Once the vendors twigged that they could be used for project work and for effective communication, the brakes came off and MindJet, MindGenius and others offer some good tools for facilitating projects from inception to completion. They also offer varying degrees of data exchange with other applications.

The thing to watch out for is how many brain cycles are consumed with actually operating the application as opposed to getting something done with it. Ideally, you want the program to more or less fade into the background while information is quickly transferred to the screen, moved around, navigated and absorbed.

Bearing this in mind, of the two applications mentioned, I must confess to a slight leaning towards MindGenius.

Am I qualified to comment? Well, I started using mind-maps in the mid-70s and wrote a mind-mapping program in 1981 which, incidentally, is still being published today from somewhere deep in Colorado. I've been using my own program habitually for 28 years and others as and when they find their way into my computer. If you'd prefer to follow a couple of subject experts, then I'd recommend Chuck Frey and Vic Gee.

Collaboration and Control

Once upon a time, the boundaries of IT management were fairly straightforward. All your customers were inside the company and exchanging digital information with the outside world was highly controlled, if it happened at all. Not only that, but you sat down and figured out the business needs and then bought or developed the appropriate software which you then ran in-house. The users were obliged to take what they were given. Not quite easy peasy, but close.

Nowadays, users have their own views. They want to collaborate electronically with each other and with the outside worlds of business partners, suppliers and customers. They want to hold webinars, share screens, instant message each other, maybe even work on wikis together and comment on each others' blogs. You have to decide whether to allow these things to happen formally or informally. If formal, at least you have some control over what holes you allow in the firewall. If informal, you've probably given them web access and told them to behave themselves. Although the social media brigade will say, "Trust everyone," only you will know if that's going to work in your organisation.

If you do try to restrict what users can do, you'll be surprised at how inventively they'll sidestep your controls. Research suggests that if they can, they will. You are driven by the need to keep the enterprise system secure. They are driven, usually, by achieving results in the most effective way. These two drivers are not usually compatible.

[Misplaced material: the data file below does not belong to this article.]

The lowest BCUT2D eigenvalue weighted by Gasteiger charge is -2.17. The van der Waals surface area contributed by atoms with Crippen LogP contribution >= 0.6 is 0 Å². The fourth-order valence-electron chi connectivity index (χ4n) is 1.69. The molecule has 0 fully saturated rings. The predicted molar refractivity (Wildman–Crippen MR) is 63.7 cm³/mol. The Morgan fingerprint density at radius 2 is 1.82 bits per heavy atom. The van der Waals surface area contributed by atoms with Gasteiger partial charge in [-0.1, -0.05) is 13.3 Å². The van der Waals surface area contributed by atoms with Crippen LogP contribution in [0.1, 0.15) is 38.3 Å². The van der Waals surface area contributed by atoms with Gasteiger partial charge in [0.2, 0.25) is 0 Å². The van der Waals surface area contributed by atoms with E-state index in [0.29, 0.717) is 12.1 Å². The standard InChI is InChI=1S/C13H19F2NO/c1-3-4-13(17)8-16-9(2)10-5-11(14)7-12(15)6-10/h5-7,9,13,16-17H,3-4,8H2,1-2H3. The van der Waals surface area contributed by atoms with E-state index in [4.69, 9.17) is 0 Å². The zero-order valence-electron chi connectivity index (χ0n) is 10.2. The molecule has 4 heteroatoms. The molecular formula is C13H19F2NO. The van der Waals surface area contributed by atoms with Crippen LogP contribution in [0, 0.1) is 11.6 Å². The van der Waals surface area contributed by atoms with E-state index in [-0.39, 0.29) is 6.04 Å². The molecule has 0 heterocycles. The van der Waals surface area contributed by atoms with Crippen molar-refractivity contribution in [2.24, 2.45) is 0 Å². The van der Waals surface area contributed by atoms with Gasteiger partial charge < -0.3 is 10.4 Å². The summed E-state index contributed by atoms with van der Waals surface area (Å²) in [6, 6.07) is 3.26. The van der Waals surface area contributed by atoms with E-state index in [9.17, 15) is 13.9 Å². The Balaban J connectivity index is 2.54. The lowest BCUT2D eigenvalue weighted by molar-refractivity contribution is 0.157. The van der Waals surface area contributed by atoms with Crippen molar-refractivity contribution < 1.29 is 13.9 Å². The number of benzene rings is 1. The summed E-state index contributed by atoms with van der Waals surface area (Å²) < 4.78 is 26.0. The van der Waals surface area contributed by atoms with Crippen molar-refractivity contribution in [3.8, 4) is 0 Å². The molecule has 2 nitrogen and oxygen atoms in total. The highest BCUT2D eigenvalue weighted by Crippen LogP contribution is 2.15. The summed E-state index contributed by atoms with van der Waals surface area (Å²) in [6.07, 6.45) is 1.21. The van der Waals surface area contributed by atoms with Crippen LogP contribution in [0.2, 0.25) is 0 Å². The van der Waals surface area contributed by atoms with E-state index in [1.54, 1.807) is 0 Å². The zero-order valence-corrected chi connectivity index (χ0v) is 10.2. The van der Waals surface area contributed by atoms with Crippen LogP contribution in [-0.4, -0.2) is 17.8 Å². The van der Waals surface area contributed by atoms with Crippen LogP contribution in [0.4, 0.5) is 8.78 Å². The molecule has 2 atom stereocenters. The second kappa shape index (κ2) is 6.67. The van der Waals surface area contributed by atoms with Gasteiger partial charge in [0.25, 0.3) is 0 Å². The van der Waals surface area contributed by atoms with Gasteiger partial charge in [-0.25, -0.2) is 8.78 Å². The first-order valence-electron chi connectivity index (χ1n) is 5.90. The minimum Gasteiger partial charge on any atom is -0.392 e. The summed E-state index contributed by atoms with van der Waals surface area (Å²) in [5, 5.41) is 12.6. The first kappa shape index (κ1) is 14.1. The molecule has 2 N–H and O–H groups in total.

Knowing that 'collaboration without travel' is at the heart of their needs, you start looking around at what's available. Broadly speaking, the bottom line is a choice between an externally hosted service and one you look after yourself. The externally hosted approach is a bit nerve-wracking because all your company's digital collaborations will be stored on someone else's servers. What if something goes wrong? The service provider could fold or you could simply fall out with it. Can you get all your records back? Will they be in a usable form? This is the stuff nightmares are made of. Some very major vendors are beginning to offer such hosted services. Perhaps you'd feel more comfortable entrusting your data to an IBM, a Citrix Online or a Microsoft, for example.

But the alternative, hosting it all yourself, brings its own problems. Scaling is one, but that's probably fairly easy to address. What about your own users, who are now merrily collaborating with each other, being able to collaborate with external partners of various kinds? Your lock down could end up as a lock-out. And, in these days of close collaboration between organisations, this could be greatly to your detriment.

If partners, suppliers or customers are running different collaboration systems to you (as many will), be wary of the glib salesperson who assures you that interoperability is a piece of cake. Ask to talk to real users with similar needs to your own. Find out if your licence terms allow you to extend membership of your collaboration systems beyond the firewall. Ask a few of your business partners if they would be happy to work in this way. After all, they may be just as nervous about engaging beyond their own firewall.

It's so easy to find private systems that satisfy internal collaboration and security needs. The danger lies in forgetting that, over time, the constituency you serve is increasingly likely to involve ever larger numbers of outsiders.